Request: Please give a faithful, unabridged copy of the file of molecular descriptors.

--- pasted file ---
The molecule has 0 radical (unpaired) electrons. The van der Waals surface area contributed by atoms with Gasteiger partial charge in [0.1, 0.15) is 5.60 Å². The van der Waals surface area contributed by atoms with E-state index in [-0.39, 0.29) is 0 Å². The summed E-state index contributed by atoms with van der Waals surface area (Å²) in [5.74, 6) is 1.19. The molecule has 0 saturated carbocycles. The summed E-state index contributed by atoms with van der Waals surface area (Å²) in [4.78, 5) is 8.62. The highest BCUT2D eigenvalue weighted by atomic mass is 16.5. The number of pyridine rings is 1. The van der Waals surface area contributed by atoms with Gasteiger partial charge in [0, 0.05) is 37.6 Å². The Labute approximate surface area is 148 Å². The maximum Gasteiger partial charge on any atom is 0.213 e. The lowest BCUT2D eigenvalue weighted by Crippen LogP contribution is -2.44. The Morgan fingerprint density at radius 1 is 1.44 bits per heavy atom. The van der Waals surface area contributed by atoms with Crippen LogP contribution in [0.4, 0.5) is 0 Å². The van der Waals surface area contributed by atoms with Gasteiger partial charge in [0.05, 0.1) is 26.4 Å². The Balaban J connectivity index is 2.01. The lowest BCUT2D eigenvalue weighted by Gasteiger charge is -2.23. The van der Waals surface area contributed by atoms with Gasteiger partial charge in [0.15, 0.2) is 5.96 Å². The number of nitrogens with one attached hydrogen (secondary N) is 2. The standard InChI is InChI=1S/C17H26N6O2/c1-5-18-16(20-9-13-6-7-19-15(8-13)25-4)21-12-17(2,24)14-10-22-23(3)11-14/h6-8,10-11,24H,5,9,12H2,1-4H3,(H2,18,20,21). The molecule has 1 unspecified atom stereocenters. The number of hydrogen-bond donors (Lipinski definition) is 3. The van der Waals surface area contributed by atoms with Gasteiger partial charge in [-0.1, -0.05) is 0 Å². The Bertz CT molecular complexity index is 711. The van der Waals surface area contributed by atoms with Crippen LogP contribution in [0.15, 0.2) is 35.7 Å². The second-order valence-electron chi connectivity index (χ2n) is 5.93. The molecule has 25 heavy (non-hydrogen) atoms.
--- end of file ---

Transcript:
The molecule has 0 radical (unpaired) electrons. The van der Waals surface area contributed by atoms with Gasteiger partial charge in [0.1, 0.15) is 5.60 Å². The van der Waals surface area contributed by atoms with E-state index in [-0.39, 0.29) is 0 Å². The summed E-state index contributed by atoms with van der Waals surface area (Å²) in [5.74, 6) is 1.19. The molecule has 0 saturated carbocycles. The summed E-state index contributed by atoms with van der Waals surface area (Å²) in [4.78, 5) is 8.62. The highest BCUT2D eigenvalue weighted by atomic mass is 16.5. The number of pyridine rings is 1. The van der Waals surface area contributed by atoms with Gasteiger partial charge in [0, 0.05) is 37.6 Å². The Labute approximate surface area is 148 Å². The maximum Gasteiger partial charge on any atom is 0.213 e. The lowest BCUT2D eigenvalue weighted by Crippen LogP contribution is -2.44. The Morgan fingerprint density at radius 1 is 1.44 bits per heavy atom. The van der Waals surface area contributed by atoms with Crippen LogP contribution in [0.4, 0.5) is 0 Å². The van der Waals surface area contributed by atoms with Gasteiger partial charge in [0.05, 0.1) is 26.4 Å². The Balaban J connectivity index is 2.01. The lowest BCUT2D eigenvalue weighted by Gasteiger charge is -2.23. The van der Waals surface area contributed by atoms with Gasteiger partial charge in [0.15, 0.2) is 5.96 Å². The number of nitrogens with one attached hydrogen (secondary N) is 2. The standard InChI is InChI=1S/C17H26N6O2/c1-5-18-16(20-9-13-6-7-19-15(8-13)25-4)21-12-17(2,24)14-10-22-23(3)11-14/h6-8,10-11,24H,5,9,12H2,1-4H3,(H2,18,20,21). The molecule has 1 unspecified atom stereocenters. The number of hydrogen-bond donors (Lipinski definition) is 3. The van der Waals surface area contributed by atoms with Gasteiger partial charge in [-0.1, -0.05) is 0 Å². The Bertz CT molecular complexity index is 711. The van der Waals surface area contributed by atoms with Crippen LogP contribution in [0.15, 0.2) is 35.7 Å². The second-order valence-electron chi connectivity index (χ2n) is 5.93. The molecule has 25 heavy (non-hydrogen) atoms.